Tuesday, February 8, 2011

Faith—the Choice Is Yours

This entry is part of my general conference application series.

Faith—the Choice Is Yours, by Bishop Richard C. Edgley
First Counselor in the Presiding Bishopric

In the talk preceding Bishop Edgley's, Elder Cook gave the feeling that embracing faith is on the outs among some people (link). Bishop Edgley shared a similar feeling, but ended placing the outcome in our hands:

The reality of the Savior, His atoning sacrifice, and its universal application for all of us is challenged and often dismissed as a myth or the baseless hope of a weak and uneducated mind. . . This might be the reality of our world, but we can still choose how we react to it.

The preferred reaction is to choose faith! (As I put this logo together, my daughter asked if we were going to open a store. . . a faith store, my son guessed.)

Choose faith over doubt, choose faith over fear, choose faith over the unknown and the unseen, and choose faith over pessimism.

We know that faith is the first principle of the gospel (see Articles of Faith 1:4), and we often hear the following scripture quoted regarding faith: "If ye have faith as a grain of mustard seed, ye shall say unto this mountain, Remove hence to yonder place; and it shall remove” (Matthew 17:20), but I think it's important to clarify two things that may frequently be shared in a Sunday School setting:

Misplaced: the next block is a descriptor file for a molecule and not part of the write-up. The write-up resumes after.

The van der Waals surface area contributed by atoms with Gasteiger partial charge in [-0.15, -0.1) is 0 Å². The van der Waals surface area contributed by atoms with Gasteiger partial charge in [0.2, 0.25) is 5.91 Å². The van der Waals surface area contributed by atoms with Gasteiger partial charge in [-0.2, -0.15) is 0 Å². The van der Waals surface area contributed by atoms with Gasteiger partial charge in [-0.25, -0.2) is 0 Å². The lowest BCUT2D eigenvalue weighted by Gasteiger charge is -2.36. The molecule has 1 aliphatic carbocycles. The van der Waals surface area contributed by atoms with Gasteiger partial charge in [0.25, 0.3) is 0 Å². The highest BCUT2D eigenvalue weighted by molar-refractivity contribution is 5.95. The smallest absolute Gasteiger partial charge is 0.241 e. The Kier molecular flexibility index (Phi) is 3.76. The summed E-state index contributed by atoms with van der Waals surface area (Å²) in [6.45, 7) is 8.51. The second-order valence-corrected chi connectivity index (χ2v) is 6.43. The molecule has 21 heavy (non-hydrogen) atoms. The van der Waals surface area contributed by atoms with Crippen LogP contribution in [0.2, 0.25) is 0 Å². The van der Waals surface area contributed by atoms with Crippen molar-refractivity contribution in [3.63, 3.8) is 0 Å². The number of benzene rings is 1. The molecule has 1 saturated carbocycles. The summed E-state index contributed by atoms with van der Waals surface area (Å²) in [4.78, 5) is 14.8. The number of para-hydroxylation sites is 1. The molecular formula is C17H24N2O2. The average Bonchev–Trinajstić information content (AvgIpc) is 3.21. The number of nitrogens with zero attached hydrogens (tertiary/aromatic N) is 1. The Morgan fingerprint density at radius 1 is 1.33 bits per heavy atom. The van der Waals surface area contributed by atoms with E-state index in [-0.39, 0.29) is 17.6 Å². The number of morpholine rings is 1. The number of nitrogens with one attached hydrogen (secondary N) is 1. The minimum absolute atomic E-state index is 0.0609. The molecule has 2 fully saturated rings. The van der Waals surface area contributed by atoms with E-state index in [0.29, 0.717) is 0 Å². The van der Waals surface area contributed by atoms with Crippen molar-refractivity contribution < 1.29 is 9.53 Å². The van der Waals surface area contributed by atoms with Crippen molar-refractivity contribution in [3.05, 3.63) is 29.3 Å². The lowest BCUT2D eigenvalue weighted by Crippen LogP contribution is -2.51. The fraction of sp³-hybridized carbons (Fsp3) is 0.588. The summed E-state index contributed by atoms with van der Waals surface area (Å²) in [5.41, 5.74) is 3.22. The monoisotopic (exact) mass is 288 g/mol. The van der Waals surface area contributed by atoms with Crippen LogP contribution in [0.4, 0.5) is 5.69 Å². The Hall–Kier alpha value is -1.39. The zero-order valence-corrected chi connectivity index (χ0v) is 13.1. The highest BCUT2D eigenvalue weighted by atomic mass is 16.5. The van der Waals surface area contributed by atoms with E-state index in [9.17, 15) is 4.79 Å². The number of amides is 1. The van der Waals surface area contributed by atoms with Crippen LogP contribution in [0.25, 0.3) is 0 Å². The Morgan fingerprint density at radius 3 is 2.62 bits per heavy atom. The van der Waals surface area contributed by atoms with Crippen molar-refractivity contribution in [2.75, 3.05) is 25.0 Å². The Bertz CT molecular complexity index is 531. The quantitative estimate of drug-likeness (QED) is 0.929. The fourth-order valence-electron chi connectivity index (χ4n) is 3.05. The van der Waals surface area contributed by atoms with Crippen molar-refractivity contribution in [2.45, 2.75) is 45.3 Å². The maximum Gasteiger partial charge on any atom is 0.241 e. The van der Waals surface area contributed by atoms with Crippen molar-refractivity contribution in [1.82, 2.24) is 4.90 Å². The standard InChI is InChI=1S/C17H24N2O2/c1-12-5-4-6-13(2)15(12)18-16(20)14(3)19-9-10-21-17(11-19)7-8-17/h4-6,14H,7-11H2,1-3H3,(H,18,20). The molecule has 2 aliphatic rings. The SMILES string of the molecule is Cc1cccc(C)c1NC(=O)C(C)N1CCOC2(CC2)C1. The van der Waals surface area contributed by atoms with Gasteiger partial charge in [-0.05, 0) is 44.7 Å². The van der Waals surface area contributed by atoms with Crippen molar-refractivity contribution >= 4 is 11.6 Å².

1. The comparison of faith to a mustard seed is not "faith the size of a mustard seed"—it's the faith OF a mustard seed. A small seed can become a great plant (compare Luke 13:19).
  2. The ability to move mountains may not require a shovel. Almost every time the moving of mountains is mentioned, someone will say, "Sure, you can move mountains, but it might be a shovelful at a time." Yes; faith is a principle of action, but there is no indication that the brother of Jared used a shovel (or any other earthly tool) to move the mount Zerin (see Ether 12:30).

Have you moved mountains? Have you ever seen anyone who has?

Bishop Edgley gives three examples of ways he has seen mountains move—I had never considered these before and really like them (I threw comic representations together, I liked them so much):

I have never witnessed the removal of an actual mountain. But because of faith I have seen a mountain of doubt and despair removed and replaced with hope and optimism.

Because of faith I have personally witnessed a mountain of sin replaced with repentance and forgiveness.

And because of faith I have personally witnessed a mountain of pain replaced with peace, hope, and gratitude.

Yes, I have seen mountains removed.

Before his talk, I would have said that I've never seen mountains removed. I'm grateful for the reminder of those who have moved real mountains, and for the reminder of the other mountains that I have seen removed in my own life.

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